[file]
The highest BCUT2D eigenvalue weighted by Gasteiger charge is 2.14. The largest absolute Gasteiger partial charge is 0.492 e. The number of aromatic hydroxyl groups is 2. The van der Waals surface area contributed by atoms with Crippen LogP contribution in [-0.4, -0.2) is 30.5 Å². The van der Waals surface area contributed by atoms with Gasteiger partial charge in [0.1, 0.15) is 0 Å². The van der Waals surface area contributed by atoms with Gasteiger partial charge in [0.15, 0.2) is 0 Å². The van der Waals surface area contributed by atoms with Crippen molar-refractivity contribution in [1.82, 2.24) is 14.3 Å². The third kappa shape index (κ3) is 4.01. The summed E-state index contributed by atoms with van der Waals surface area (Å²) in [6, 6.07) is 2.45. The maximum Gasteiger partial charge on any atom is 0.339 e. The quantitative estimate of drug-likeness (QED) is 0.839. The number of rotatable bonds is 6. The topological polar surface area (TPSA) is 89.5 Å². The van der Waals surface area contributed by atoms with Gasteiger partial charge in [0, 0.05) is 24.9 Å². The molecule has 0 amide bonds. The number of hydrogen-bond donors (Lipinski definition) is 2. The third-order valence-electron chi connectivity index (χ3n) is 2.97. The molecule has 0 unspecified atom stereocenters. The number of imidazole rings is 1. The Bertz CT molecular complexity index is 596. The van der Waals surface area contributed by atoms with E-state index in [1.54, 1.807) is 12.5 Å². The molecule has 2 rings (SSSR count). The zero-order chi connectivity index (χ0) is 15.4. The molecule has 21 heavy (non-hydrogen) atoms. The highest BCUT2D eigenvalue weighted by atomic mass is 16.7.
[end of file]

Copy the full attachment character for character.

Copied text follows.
The highest BCUT2D eigenvalue weighted by Gasteiger charge is 2.14. The largest absolute Gasteiger partial charge is 0.492 e. The number of aromatic hydroxyl groups is 2. The van der Waals surface area contributed by atoms with Crippen LogP contribution in [-0.4, -0.2) is 30.5 Å². The van der Waals surface area contributed by atoms with Gasteiger partial charge in [0.1, 0.15) is 0 Å². The van der Waals surface area contributed by atoms with Gasteiger partial charge in [0.15, 0.2) is 0 Å². The van der Waals surface area contributed by atoms with Crippen molar-refractivity contribution in [1.82, 2.24) is 14.3 Å². The third kappa shape index (κ3) is 4.01. The summed E-state index contributed by atoms with van der Waals surface area (Å²) in [6, 6.07) is 2.45. The maximum Gasteiger partial charge on any atom is 0.339 e. The quantitative estimate of drug-likeness (QED) is 0.839. The number of rotatable bonds is 6. The topological polar surface area (TPSA) is 89.5 Å². The van der Waals surface area contributed by atoms with Gasteiger partial charge in [0, 0.05) is 24.9 Å². The molecule has 0 amide bonds. The number of hydrogen-bond donors (Lipinski definition) is 2. The third-order valence-electron chi connectivity index (χ3n) is 2.97. The molecule has 0 unspecified atom stereocenters. The number of imidazole rings is 1. The Bertz CT molecular complexity index is 596. The van der Waals surface area contributed by atoms with E-state index in [1.54, 1.807) is 12.5 Å². The molecule has 2 rings (SSSR count). The zero-order chi connectivity index (χ0) is 15.4. The molecule has 21 heavy (non-hydrogen) atoms. The highest BCUT2D eigenvalue weighted by atomic mass is 16.7.